Bamse, a cartoon about a bear who becomes the strongest in the world by eating magic honey, has captured the imaginations of Swedish kids for over 50 years since it was first published in 1966. Aiming to give children knowledge as well as entertainment, the comic has never shied away from big questions, and the next subject in its sights is fake news.
“The debate about the spread of fake news was ongoing when we came up with the idea for the theme. It’s a big and important question in society right now which we think a light needs to be shone on, even for kids,” Bamse’s editor in chief Charlotta Borelius told The Local.
The first comic strip on the theme, “Bamse and the dark forest” (Bamse och den mörka skogen) will be published in Bamse 2017 number two, which is due to be released in February.
And the comic’s editorial staff feels that addressing the topic of fake news is particularly important in an age of widespread social media use by children.
“Considering how social media consumption looks today, we at the Bamse editorial staff think the subject is extremely important. Information can come from so many different sources. Anyone can write whatever they want and release it to a huge audience,” Borelius noted.
In this tile from the new comic, Bamse's friend Lille Skutt says the bear “doesn't get strong” by eating magic honey anymore, adding “I read it on the internet”. “Have you verified the source?” he is asked. Photo: Bamse/Egmont
“You have to be critical of sources, and you have to learn that at an early age. Through drawing attention to that subject we also hope that some parents will get involved and discuss it with their kids.”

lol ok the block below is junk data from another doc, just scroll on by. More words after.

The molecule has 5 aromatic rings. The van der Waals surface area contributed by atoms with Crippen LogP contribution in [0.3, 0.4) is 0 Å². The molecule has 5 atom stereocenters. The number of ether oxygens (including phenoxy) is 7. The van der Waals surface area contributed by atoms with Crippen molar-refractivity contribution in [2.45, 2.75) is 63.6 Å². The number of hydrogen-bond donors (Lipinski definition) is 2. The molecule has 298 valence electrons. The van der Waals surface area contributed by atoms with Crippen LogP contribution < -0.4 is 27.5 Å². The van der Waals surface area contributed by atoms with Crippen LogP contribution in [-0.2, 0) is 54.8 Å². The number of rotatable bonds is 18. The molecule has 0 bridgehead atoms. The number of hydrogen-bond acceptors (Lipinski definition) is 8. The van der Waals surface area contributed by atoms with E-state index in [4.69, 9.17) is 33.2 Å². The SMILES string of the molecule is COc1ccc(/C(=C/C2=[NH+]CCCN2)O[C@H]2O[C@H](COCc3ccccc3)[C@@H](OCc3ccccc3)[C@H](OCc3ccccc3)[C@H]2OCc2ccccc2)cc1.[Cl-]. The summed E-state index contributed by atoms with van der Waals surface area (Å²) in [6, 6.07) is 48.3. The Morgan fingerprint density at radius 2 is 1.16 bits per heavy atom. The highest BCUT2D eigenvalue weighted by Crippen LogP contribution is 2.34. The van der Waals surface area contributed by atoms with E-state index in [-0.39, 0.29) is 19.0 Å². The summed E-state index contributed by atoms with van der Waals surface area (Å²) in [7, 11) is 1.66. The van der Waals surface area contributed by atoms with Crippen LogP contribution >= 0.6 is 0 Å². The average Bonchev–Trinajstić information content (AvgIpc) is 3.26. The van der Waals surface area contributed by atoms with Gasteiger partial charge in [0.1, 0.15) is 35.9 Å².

The idea for the forthcoming comic’s subject matter came from the editorial staff’s participation at README in Malmö last year, a conference for schools, libraries and the literature world, which discussed facts, lies and conspiracy theories as one of its themes in 2016.
The Bamse editors were inspired to make a series about the theme, and enlisted the help of junior school and upper secondary school pupils in Malmö as well as internet and viral researchers for a workshop.
“The results exceeded expectations. Ideas for two new series were created at the conference,” Borelius revealed. The second comic on the subject will be released later in the year.
There has long been an educational side to the Bamse comics. One of the eponymous character’s children, Brumma, has been diagnosed with Asperger’s syndrome for example. Topics like racism, gender equality and addiction have also been addressed in the past.
“Bamse’s creator Rune Andréasson wanted to give kids both adventure and knowledge. The editorial staff of today has the goal of making a comic in Rune’s spirit,” the current editor in chief explained.
But engaging kids with a compelling story comes first and foremost, she added:
“The most important thing for us is that the stories are exciting, thought-provoking and entertaining. As a bonus they can also gladly contribute to good values and knowledge, as well as bring up various important questions in society – something which Bamse has been strongly associated with throughout all these years, and will continue to be.”